This blog post on “The June 1944 Normandy Invasion and the Bane of Technologically Illiterate Officers in the Luftwaffe” marks the second in a series of posts departing from past history columns I’ve written for Chicagoboyz in that it is exploring a theme I refer to as “The Bane of Technologically Illiterate Military Leaders.” .
The issue with ‘Technologically Illiterate Military Leaders‘ I’ll be exploring in this and future articles is that such leaders tend to make the same classes of mistakes over and over again. And when those military leaders reach flag rank on the bones of theories and doctrines that fail the test of combat through their technological illiteracy. They then bury the real reasons why those doctrines failed behind walls of jargon and classification to avoid accountability for those failures.
In this particular case, the mistake is how the otherwise technically competent Luftwaffe Funkaufklärungsdienst (Roughly translated — Electronic Intelligence Early Warning Service) managed to miss a completely unambiguous invasion warning for the Normandy Invasion — D-Day, June 6th 1944 — the night before the invasion.
This happened because the German officers over the Luftwaffe technicians were technologically illiterate regards both the Allied identification friend or foe (IFF) and Allied radio navigation systems they were monitoring, as well as the radar techniques their own Luftnachrichten Dienat (Air Surveillance Service) were using to track RAF Bomber Command night bomber streams through chaff.
Electronic warfare is much like mine sweeping/hunting at sea, or combat engineers breaching a minefield on land, in that it is a thankless job when it is done right and “hard” on military officers careers in exercises/planning. Thus it tends to be avoided, even when it is central to recorded military history. Case in point — When Stephen L. McFarland wrote “Conquering the Night: Army Air Forces Night Fighters at War” in the late 1990’s (pub date 1998) as a part of “AIR FORCE HISTORY AND MUSEUMS PROGRAM.” He completely left out the fact that German bomber tail warning radars were picking up Allied night fighter IFF challenges. This was a fact that Alfred Price had published fourteen years earlier in 1984!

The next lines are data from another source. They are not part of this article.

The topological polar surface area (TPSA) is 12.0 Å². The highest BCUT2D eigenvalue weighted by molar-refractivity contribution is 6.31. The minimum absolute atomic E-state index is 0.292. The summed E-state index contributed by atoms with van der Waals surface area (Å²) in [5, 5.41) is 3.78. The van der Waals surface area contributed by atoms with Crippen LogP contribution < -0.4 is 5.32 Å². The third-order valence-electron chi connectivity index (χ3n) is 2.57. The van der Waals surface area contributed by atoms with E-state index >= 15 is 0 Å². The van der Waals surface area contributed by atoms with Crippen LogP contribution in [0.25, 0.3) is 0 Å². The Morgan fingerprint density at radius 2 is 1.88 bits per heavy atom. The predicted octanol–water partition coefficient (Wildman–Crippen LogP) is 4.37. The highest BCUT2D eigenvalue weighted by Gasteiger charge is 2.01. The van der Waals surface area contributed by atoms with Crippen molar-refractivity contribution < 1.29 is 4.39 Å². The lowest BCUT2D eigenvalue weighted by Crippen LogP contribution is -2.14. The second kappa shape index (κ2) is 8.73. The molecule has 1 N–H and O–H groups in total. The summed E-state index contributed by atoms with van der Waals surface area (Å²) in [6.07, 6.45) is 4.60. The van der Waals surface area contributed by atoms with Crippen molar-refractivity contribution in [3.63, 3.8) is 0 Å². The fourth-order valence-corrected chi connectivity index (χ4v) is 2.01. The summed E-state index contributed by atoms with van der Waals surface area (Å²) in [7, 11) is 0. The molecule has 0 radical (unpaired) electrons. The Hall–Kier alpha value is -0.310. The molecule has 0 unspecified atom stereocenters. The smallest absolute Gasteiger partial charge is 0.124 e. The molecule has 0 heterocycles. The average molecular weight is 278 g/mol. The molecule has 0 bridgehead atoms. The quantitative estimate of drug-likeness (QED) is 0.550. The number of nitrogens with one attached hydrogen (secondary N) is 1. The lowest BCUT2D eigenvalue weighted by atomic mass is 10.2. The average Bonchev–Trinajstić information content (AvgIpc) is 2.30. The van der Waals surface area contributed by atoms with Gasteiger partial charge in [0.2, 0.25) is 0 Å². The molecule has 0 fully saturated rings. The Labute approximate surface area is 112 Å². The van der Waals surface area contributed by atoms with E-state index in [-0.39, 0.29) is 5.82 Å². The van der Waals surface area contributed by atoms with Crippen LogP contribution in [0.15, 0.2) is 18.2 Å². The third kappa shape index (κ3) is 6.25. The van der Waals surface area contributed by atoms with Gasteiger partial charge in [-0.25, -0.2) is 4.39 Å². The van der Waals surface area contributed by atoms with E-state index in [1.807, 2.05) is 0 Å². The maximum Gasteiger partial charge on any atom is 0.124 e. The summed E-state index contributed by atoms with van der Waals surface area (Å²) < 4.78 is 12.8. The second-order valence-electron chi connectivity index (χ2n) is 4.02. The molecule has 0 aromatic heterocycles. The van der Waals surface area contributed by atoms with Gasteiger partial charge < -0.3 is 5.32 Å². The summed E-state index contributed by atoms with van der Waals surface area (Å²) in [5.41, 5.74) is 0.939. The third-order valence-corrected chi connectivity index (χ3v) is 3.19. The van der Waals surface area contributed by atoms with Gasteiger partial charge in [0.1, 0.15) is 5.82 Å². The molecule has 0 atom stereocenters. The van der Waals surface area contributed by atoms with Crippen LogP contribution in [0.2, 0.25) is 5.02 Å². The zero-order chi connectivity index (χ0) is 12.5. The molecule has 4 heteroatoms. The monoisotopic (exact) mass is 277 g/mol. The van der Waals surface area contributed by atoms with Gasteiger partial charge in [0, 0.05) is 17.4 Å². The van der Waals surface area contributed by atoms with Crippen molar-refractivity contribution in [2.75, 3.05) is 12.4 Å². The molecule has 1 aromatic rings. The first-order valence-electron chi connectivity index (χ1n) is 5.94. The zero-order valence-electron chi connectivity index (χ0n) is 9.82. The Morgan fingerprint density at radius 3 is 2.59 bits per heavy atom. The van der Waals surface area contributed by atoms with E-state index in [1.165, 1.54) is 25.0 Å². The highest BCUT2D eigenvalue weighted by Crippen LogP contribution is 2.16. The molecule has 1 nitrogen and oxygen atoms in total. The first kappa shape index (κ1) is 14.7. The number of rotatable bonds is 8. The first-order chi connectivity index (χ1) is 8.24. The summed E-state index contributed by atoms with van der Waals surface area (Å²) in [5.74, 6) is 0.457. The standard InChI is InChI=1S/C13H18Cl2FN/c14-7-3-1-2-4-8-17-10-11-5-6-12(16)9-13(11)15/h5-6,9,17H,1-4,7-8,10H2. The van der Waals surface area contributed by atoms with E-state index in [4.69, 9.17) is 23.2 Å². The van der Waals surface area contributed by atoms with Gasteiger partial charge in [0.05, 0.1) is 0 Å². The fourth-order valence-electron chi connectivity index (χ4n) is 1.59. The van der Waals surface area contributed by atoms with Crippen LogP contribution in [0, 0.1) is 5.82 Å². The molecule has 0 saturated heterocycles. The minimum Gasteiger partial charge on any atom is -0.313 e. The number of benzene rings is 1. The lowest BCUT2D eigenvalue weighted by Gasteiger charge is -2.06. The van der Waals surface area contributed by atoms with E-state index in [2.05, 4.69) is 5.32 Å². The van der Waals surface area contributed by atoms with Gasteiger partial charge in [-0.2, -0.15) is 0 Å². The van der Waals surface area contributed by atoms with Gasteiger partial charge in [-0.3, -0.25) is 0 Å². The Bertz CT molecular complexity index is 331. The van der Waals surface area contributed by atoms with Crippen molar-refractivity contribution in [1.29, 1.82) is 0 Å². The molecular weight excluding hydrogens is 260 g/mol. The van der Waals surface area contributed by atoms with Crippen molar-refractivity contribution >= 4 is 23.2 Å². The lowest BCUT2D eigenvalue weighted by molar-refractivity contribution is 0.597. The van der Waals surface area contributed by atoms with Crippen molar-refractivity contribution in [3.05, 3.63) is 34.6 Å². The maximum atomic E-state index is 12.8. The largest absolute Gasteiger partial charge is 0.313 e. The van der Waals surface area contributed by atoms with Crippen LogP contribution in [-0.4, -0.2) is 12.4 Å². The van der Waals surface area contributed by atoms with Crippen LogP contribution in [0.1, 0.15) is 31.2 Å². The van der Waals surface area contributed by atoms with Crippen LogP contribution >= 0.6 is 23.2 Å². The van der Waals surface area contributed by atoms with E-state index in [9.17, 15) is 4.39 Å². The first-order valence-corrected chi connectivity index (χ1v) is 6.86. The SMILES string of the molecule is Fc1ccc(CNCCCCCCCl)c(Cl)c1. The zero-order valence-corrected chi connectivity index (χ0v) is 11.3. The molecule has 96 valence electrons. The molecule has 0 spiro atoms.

The Rise of the Luftwaffe Funkaufklärungsdienst
The falling behind of the Luftnachrichten Dienat (Air Surveillance Service) in the face of increasing British Royal Air Force (RAF) use of what is now called electronic warfare techniques lead to the separation of the German low level signals intelligence into the new passive electronic signal tracking organization. In particular it was the RAF use of dropped decoys — called variously “Window” or “ROPE” then and generally called “Chaff” now — to blind German radars combined with the use of H2S radar on RAF pathfinder bombers that lead to the creation of the Funkaufklärungsdienst for both the passive tracking of RAF night bomber streams and jamming of RAF radio navigation bombing aids. See the Steve Zaloga passage below:
The Funkaufklärungsdienst adapted many German radar systems to a passive tracking functions and produced systems to jam the Allied GEE radio navigation system and long wave length OBOE radio beacon bombing systems. Col. Michaël SES Svejgaard at his web site on WW2 German night fighter defenses in Denmark described the Funkaufklärungsdienst as follows:
A special organization was established in order to, through passive receivers, detect, track and exploit emissions from the bombers: The Funkmess Aufklärungs Dienst. Stations from this organization were deployed through Germany and the occupied countries from the spring 1944 and onwards. Reports from these stations were passed to a Meldekopf/Gefechtsauswertung where it was processed and then passed to the GefStd of the JD and displayed on the Hauptlage Karte along with the radar plots. In Diogenes the nickname HUGO was used to describe the Funk.Auf.Kl. Cell.